There seems to be a connection between PAT and the spatial separation of WUSCHEL-related homeobox (WOX) transcription factors in the formation of the main body axis in A. thaliana embryos. Haecker et al. (2004) recently identified two members of the WOX gene family, WOX2 and WOX8, as being initially co-expressed in the A. thaliana egg cell and the zygote, and then specifically expressed in the apical and basal cell lineages, respectively, after zygotic division. STIMPY/WOX9, a close homologue of WOX8, is expressed after the first division of the zygote and is required to maintain cell division in the embryo and the suspensor (Wu et al., 2007), suggesting that WOX genes are intrinsic determinants in early asymmetric divisions during A. thaliana embryogenesis. WOX2 and WOX8 act redundantly with MONOPTEROS (MP), an auxin response factor (ARF) involved in the TRANSPORT INHIBITOR RESPONSE 1 (TIR1)-AUXIN (AUX)/INDOLE-3-ACETIC ACID (IAA)-ARF pathway, in PIN1 regulation (Breuninger et al., 2008), while the expression of STIMPY/WOX9 is altered in mp mutants (Haecker et al., 2004). Auxin is thought to modulate the transcription of multiple PIN genes through the TIR1-Aux/IAA-ARF pathway (Sauer et al., 2006; Wenzel et al., 2007). After the establishment of the apical–basal pattern, other members of the gene family, WUSCHEL (WUS) and WOX5, can be detected in the SAM and RAM, respectively, with both genes promoting stem cell identity (Mayer et al., 1998; Sarkar et al., 2007). Other angiosperms show similar WOX expression patterns, including the monocot Zea mays, indicating that the WOX gene family is ancient in the angiosperm lineage (Nardmann et al., 2007; reviewed e.g. by Dodsworth, 2009; Van der Graaff et al., 2009).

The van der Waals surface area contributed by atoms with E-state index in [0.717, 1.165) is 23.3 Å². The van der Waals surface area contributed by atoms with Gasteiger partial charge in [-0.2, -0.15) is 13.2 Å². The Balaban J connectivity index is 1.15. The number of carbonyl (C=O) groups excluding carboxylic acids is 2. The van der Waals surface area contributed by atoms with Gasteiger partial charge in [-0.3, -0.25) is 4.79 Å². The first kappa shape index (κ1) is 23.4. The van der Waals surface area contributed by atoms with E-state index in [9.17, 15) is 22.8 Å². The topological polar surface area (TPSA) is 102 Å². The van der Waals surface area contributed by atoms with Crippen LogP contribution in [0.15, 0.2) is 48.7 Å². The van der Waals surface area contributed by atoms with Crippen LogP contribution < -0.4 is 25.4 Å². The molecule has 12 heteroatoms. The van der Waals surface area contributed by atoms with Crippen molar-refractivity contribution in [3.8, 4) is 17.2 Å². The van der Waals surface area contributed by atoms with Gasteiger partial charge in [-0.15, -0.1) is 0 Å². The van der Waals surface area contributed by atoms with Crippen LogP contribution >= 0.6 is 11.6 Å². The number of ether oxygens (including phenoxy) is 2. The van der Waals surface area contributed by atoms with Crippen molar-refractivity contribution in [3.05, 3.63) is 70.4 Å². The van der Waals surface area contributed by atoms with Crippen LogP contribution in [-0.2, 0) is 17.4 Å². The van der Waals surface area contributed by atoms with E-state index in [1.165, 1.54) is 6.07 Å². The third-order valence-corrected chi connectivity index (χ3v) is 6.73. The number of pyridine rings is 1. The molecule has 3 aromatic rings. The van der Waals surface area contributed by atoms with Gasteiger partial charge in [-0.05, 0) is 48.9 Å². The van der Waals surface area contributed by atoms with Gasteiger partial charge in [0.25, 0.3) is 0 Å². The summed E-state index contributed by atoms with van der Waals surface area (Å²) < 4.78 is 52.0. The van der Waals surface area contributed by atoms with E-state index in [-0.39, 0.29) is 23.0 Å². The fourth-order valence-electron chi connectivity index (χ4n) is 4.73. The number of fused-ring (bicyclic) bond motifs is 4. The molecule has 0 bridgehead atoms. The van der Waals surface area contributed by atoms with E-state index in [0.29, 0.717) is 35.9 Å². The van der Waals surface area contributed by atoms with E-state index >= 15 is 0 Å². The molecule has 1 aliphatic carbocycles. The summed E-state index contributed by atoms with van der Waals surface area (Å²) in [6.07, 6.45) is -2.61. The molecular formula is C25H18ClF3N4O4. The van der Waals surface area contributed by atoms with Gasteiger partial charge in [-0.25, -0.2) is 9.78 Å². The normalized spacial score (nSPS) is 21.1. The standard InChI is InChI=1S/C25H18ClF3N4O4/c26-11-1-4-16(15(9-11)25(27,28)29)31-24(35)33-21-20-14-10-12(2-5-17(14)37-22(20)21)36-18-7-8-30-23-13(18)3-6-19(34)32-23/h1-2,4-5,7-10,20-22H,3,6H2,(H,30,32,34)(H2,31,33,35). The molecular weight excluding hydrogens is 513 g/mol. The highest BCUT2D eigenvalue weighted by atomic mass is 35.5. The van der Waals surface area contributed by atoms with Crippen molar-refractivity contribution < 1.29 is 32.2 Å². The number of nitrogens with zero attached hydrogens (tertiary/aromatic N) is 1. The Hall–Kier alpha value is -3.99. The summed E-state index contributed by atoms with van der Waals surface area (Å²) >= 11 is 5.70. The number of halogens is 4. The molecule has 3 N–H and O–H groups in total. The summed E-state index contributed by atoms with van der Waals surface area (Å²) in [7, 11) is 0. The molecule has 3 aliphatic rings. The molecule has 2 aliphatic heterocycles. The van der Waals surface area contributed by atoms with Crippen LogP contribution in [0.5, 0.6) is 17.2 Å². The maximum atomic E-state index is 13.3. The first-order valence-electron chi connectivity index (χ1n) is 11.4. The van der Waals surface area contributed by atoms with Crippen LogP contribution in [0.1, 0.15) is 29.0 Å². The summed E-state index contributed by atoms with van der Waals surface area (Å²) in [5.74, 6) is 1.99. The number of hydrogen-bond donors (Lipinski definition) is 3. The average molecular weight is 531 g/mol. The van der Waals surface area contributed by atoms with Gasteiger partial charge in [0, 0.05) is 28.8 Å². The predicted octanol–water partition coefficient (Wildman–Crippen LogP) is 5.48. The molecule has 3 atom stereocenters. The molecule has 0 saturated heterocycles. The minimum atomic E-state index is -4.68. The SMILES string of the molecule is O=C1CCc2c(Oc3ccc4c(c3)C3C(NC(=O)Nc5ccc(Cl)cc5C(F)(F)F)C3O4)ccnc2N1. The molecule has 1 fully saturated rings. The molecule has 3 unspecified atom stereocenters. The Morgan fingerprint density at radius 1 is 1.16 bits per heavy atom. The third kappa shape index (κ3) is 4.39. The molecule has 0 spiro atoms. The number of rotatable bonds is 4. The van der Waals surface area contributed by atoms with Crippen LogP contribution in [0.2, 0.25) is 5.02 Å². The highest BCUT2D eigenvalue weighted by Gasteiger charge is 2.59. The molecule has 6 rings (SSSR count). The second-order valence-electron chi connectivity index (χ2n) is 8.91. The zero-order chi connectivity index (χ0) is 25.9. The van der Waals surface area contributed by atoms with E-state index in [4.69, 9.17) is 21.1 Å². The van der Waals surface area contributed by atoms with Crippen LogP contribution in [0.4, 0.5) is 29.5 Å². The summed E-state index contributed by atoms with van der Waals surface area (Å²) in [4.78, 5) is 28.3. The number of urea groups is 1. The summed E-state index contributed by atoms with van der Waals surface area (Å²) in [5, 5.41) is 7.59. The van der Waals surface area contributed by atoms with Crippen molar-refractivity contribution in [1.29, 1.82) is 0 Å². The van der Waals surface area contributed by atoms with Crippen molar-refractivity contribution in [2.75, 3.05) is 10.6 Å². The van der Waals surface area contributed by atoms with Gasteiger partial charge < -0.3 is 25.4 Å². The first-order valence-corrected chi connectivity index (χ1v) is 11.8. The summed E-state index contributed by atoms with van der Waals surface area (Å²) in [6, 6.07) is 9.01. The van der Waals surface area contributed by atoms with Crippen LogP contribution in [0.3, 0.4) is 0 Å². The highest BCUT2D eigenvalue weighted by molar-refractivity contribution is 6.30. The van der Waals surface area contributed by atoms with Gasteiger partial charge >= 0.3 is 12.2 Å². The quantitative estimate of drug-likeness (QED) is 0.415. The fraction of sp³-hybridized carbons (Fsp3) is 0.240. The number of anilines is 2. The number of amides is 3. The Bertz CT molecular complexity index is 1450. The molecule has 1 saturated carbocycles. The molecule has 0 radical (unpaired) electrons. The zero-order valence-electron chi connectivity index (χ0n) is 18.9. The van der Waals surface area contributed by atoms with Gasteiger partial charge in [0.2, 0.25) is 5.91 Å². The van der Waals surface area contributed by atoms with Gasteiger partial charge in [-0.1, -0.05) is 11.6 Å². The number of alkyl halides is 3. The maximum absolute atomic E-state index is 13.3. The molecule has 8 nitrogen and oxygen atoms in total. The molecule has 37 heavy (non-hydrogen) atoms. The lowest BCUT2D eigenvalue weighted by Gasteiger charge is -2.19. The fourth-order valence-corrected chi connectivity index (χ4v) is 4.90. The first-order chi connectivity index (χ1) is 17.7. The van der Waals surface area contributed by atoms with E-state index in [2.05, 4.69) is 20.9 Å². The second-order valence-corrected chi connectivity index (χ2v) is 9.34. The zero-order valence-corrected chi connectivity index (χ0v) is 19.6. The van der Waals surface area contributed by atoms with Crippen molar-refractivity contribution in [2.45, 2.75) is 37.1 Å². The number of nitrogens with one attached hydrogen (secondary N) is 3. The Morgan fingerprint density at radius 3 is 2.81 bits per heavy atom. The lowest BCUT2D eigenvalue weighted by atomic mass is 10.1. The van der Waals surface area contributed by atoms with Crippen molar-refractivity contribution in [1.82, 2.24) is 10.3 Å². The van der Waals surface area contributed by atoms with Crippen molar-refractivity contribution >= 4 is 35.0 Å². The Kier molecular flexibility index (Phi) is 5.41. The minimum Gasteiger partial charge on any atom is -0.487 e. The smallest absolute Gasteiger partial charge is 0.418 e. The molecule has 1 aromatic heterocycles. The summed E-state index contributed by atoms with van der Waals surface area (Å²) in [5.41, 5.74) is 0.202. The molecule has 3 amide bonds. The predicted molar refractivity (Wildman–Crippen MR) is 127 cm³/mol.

Previous WOX gene phylogenies for basal land plants, gymnosperms, and angiosperms support a distribution of genes into three evolutionary lineages with a modern clade (WUS/WOX1-7) restricted to seed plants (Deveaux et al., 2008; Palovaara & Hakman, 2008; Nardmann et al., 2009; Van der Graaff et al., 2009). Recently, Nardmann et al. (2009) identified a single WUS/WOX5 homologue in two nonconiferous gymnosperm genomes, suggesting that distinct WUS and WOX5 genes are restricted to angiosperms and that the genome of the last common gymnosperm/angiosperm ancestor contained a single WUS/WOX5 precursor. Given the importance and proposed connection of PAT and WOX transcription factors during embryo development in angiosperms, and the evolutionary considerations and developmental differences mentioned above, we set out to analyse the expression patterns of a WOX2 (PaWOX2) and a WOX8/9 (PaWOX8/9) homologue, genes that had earlier been identified as being expressed in conifer embryos (Palovaara & Hakman, 2008), during P. abies seed and somatic embryo development, and in somatic embryos treated with the PAT inhibitor N-1-napthylphthalamic acid (NPA).